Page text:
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Autonomic N System

Autonomic Nervous System

QuestionAnswer
ANS function Provides the ability to maintain homeostasis Functions at subconscious level, involved in regulating, adjusting, and coordinating vital visceral function-BP, temp, respirations, digestion, metabolism, elimination Strongly affected by emotional state
ANS components Sympathetic: fight or flight Parasympathetic: rest and digest
Ganglia Group of neurons that work together and are geographically close together
Functions of Parasympathetic Nervous System slowing heart rate, increase gastric secretion, emptying bladder and bowel, focus of eye for near vision, constriction of pupil, contraction of bronchial smooth muscle
Functions of Sympathetic Nervous System Regulation of cardiovascular system, regulation of body temp, implementing fight or flight response
Preganglionic neurons and Postganglionic neurons in both PNS and SNS Pre: neurons that go from the spinal cord to the ganglia Post: Neurons that go from the ganglia to the effector organs
Adrenal medulla's function in SNS Functional equivalent of a postganglionic neuron. Releases Epi which then produces effects much like those that occur in response to the stimulation of postganglionic sympathetic nerves.
Somatic Motor System pathway One neuron from spinal cord to muscles innervated by somatic motor nerves. They only have the neuromuscular junction (between somatic nerve and muscle).
Adrenergic receptor function Mediate responses to epinephrine (adrenaline) and norepinephrine transmitters
Alpha 1 & beta 1 receptors Produce excitation
Alpha 2 & beta 2 receptors Produce inhibition
Eye response for muscarinic (parasympathetic) Constriction for near vision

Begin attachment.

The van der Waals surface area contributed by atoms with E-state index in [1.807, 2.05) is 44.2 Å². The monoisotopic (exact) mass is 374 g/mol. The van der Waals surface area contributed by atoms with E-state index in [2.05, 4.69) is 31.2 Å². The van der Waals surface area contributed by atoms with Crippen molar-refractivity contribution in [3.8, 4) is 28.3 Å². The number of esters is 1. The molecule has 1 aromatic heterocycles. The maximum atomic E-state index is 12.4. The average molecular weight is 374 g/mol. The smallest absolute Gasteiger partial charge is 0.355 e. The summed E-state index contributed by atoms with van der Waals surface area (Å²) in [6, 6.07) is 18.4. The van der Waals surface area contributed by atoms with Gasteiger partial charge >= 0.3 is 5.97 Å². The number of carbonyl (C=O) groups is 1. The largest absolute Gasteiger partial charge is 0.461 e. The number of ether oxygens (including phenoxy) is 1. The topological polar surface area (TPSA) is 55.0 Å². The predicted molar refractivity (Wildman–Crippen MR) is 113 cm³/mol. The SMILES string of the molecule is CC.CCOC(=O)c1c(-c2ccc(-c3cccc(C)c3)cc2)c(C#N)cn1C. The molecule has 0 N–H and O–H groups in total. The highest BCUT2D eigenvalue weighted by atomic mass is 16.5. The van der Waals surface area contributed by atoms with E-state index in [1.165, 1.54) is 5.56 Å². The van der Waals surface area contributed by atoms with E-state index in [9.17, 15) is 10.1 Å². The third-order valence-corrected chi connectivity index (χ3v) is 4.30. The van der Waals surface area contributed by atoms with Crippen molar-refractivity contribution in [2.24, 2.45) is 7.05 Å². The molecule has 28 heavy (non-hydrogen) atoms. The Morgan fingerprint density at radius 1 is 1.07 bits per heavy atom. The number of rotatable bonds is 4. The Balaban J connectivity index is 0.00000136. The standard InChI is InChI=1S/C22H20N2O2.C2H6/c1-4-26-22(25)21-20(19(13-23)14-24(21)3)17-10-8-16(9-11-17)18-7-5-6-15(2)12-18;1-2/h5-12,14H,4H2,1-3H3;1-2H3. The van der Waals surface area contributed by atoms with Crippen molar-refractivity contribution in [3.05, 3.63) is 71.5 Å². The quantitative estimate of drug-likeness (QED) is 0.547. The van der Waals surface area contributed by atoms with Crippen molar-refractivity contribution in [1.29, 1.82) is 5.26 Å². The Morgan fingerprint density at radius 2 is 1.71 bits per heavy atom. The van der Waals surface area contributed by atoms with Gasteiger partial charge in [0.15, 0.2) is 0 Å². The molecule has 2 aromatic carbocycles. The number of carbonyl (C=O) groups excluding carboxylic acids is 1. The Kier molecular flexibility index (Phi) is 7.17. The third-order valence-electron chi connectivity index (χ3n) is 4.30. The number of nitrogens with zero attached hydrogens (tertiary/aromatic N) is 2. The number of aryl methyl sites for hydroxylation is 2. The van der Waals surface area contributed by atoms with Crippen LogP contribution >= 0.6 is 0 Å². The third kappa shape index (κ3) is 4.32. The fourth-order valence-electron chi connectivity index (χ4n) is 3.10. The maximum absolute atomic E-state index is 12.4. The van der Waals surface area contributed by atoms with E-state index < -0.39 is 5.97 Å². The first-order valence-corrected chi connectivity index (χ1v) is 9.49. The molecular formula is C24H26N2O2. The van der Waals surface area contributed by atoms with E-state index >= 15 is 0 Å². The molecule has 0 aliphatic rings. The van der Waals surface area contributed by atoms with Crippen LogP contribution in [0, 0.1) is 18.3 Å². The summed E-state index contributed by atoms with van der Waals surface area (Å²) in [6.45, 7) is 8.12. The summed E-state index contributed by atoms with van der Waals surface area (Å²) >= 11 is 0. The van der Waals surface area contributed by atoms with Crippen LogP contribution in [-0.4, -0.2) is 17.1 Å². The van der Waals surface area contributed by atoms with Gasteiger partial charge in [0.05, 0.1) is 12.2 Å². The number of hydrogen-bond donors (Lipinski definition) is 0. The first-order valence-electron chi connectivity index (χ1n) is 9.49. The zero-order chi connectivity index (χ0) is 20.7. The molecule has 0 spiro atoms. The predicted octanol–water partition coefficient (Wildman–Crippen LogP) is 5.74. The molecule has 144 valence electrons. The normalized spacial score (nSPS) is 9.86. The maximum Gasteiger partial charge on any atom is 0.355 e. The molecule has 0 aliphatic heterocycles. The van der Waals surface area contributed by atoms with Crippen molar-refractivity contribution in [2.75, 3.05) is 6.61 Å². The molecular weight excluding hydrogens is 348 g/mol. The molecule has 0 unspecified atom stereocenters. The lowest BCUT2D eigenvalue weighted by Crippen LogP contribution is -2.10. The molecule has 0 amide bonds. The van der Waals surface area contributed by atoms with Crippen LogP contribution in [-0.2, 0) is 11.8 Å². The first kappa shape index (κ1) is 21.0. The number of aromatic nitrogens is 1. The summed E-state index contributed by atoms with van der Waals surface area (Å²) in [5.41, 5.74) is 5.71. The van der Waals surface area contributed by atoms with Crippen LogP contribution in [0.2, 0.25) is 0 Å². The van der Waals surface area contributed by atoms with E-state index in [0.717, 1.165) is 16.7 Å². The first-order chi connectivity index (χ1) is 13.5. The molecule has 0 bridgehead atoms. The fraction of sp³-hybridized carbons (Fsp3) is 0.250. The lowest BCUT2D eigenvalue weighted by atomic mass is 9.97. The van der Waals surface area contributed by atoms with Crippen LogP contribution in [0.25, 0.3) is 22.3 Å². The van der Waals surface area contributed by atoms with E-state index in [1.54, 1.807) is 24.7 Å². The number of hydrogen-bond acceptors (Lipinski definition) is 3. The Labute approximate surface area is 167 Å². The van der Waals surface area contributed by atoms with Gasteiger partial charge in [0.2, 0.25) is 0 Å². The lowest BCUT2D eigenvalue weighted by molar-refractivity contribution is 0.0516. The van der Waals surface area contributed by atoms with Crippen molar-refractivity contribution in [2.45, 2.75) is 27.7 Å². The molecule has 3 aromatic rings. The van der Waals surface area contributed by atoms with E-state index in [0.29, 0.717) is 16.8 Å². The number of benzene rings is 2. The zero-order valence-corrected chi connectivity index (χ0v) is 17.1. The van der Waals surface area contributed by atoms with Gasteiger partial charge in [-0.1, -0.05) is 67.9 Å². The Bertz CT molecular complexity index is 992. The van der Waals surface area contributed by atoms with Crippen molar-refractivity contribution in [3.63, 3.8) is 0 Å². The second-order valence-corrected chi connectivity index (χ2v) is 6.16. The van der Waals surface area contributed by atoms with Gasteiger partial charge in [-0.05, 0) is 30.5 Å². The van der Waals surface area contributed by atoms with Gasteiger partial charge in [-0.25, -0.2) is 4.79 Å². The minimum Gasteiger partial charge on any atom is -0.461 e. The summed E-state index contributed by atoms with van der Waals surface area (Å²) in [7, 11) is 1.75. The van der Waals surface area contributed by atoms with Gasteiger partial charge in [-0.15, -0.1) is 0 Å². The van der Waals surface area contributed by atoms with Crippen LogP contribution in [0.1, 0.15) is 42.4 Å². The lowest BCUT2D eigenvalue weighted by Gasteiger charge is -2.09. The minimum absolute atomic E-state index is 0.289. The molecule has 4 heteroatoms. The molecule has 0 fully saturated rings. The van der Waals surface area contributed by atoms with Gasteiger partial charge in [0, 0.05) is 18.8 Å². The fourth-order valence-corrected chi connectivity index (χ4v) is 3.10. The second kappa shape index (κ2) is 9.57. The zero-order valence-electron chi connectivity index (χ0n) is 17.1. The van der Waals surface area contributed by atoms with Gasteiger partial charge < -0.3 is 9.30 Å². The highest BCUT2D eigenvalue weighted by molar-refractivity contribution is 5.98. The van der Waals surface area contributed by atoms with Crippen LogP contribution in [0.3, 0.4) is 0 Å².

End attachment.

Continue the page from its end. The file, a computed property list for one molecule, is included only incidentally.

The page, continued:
Heart response for muscarinic (parasympathetic) Decrease rate
Lung response for muscarinic (parasympathetic) Constriction of bronchi
Bladder response for muscarinic (parasympathetic) Relaxation
GI tract response for muscarinic (parasympathetic) Increase tone, peristalsis
Glands response in parasympathetic vasodilation
Peripheral vessels response in parasympathetic Dilate
Adrenergic receptor subtypes Alpha 1, Alpha 2, Beta 1, Beta 2
Nicotinic receptors Occur on all dendrites and cell bodies of ANS postganglionic neurons, in the adrenal medulla, and at neuromuscular junctions (skeletal muscle) (excitatory)
Cholinergic neurons release what release acetylcholine from preganglionic neurons & from parasympathetic postganglionic neurons
What are the two classes of receptors AcH binds to in cholinergic receptors Nicotinic receptors and muscarinic receptors
Alpha 1 activation: uses and side effects Uses: Hemostasis (local bleed), nasal decongestion, adjunct to local anesthesia (vasoconst will keep anesthesia because it can’t diffuse away quickly), decreased BP, mydriasis (pupil dilation)SE: HTN, necrosis, bradycardia (baroreceptor reflex)
Alpha 2 activation central activation only, decreases symp outflow to heart and vessels Decrease symp outflow: decrease SNS even though you’re stimulating A2
Beta 1 activation: Uses and side effects Uses: Cardiac arrest, heart failure, shock, AV heart block. You will increase heart rate, contraction, BP so it's good to use for these issues. SE: dysrhythmias, angina (if you inc work, you may not get enough blood)
Beta 2 activation: uses and side effects uses: delay preterm labor, asthma SE: Hyperglycemia: mobilized glucose stores-> inc blood glucose; tremor: albuterol for asthma
Dual innervation Most viscera receive nerve fibers from both parasyp. and symp. divisions (slowing/speeding heart rate) (produces saliva, from two different effectors)
What cranial nerves does the parasympathetic innervate 3, 7, 9 and 10
Muscarinic receptors Occur on all gland, smooth/cardiac muscle cells that receives cholinergic innervation (excitatory or inhibitory)
Created by: Marissagostanian